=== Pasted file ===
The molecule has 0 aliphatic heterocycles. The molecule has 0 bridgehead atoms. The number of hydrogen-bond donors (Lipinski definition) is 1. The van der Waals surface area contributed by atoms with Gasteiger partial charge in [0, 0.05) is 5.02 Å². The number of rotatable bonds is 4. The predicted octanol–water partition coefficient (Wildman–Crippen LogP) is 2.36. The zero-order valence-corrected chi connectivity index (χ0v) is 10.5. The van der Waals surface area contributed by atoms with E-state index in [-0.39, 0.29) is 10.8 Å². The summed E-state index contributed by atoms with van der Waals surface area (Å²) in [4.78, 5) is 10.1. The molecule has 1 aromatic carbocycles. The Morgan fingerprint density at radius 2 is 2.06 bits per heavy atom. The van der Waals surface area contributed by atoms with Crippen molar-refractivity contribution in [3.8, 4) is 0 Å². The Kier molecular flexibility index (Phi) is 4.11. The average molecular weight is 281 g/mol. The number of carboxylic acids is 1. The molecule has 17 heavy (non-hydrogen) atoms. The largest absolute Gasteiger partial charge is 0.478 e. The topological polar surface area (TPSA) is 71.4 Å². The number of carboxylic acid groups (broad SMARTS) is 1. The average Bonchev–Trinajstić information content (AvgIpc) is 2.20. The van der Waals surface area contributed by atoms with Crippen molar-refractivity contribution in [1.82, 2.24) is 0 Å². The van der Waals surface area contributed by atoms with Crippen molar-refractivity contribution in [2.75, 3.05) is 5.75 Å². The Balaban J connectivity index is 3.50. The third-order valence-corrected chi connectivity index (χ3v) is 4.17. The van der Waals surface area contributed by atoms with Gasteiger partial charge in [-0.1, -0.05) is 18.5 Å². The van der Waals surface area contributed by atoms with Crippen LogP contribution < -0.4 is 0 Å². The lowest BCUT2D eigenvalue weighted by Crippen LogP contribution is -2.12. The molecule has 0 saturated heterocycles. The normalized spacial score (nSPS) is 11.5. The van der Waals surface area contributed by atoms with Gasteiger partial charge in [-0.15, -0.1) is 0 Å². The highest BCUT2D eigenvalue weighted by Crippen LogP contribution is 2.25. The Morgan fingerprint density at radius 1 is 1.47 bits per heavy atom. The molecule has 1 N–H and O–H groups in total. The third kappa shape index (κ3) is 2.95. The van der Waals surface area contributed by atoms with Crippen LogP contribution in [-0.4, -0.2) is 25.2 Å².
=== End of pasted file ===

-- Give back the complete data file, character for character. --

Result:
The molecule has 0 aliphatic heterocycles. The molecule has 0 bridgehead atoms. The number of hydrogen-bond donors (Lipinski definition) is 1. The van der Waals surface area contributed by atoms with Gasteiger partial charge in [0, 0.05) is 5.02 Å². The number of rotatable bonds is 4. The predicted octanol–water partition coefficient (Wildman–Crippen LogP) is 2.36. The zero-order valence-corrected chi connectivity index (χ0v) is 10.5. The van der Waals surface area contributed by atoms with E-state index in [-0.39, 0.29) is 10.8 Å². The summed E-state index contributed by atoms with van der Waals surface area (Å²) in [4.78, 5) is 10.1. The molecule has 1 aromatic carbocycles. The Morgan fingerprint density at radius 2 is 2.06 bits per heavy atom. The van der Waals surface area contributed by atoms with Crippen molar-refractivity contribution in [3.8, 4) is 0 Å². The Kier molecular flexibility index (Phi) is 4.11. The average molecular weight is 281 g/mol. The number of carboxylic acids is 1. The molecule has 17 heavy (non-hydrogen) atoms. The largest absolute Gasteiger partial charge is 0.478 e. The topological polar surface area (TPSA) is 71.4 Å². The number of carboxylic acid groups (broad SMARTS) is 1. The average Bonchev–Trinajstić information content (AvgIpc) is 2.20. The van der Waals surface area contributed by atoms with Crippen molar-refractivity contribution in [1.82, 2.24) is 0 Å². The van der Waals surface area contributed by atoms with Crippen molar-refractivity contribution in [2.75, 3.05) is 5.75 Å². The Balaban J connectivity index is 3.50. The third-order valence-corrected chi connectivity index (χ3v) is 4.17. The van der Waals surface area contributed by atoms with Gasteiger partial charge in [-0.1, -0.05) is 18.5 Å². The van der Waals surface area contributed by atoms with Crippen LogP contribution < -0.4 is 0 Å². The lowest BCUT2D eigenvalue weighted by Crippen LogP contribution is -2.12. The molecule has 0 saturated heterocycles. The normalized spacial score (nSPS) is 11.5. The van der Waals surface area contributed by atoms with Gasteiger partial charge in [-0.15, -0.1) is 0 Å². The highest BCUT2D eigenvalue weighted by Crippen LogP contribution is 2.25. The Morgan fingerprint density at radius 1 is 1.47 bits per heavy atom. The molecule has 1 N–H and O–H groups in total. The third kappa shape index (κ3) is 2.95. The van der Waals surface area contributed by atoms with Crippen LogP contribution in [-0.4, -0.2) is 25.2 Å².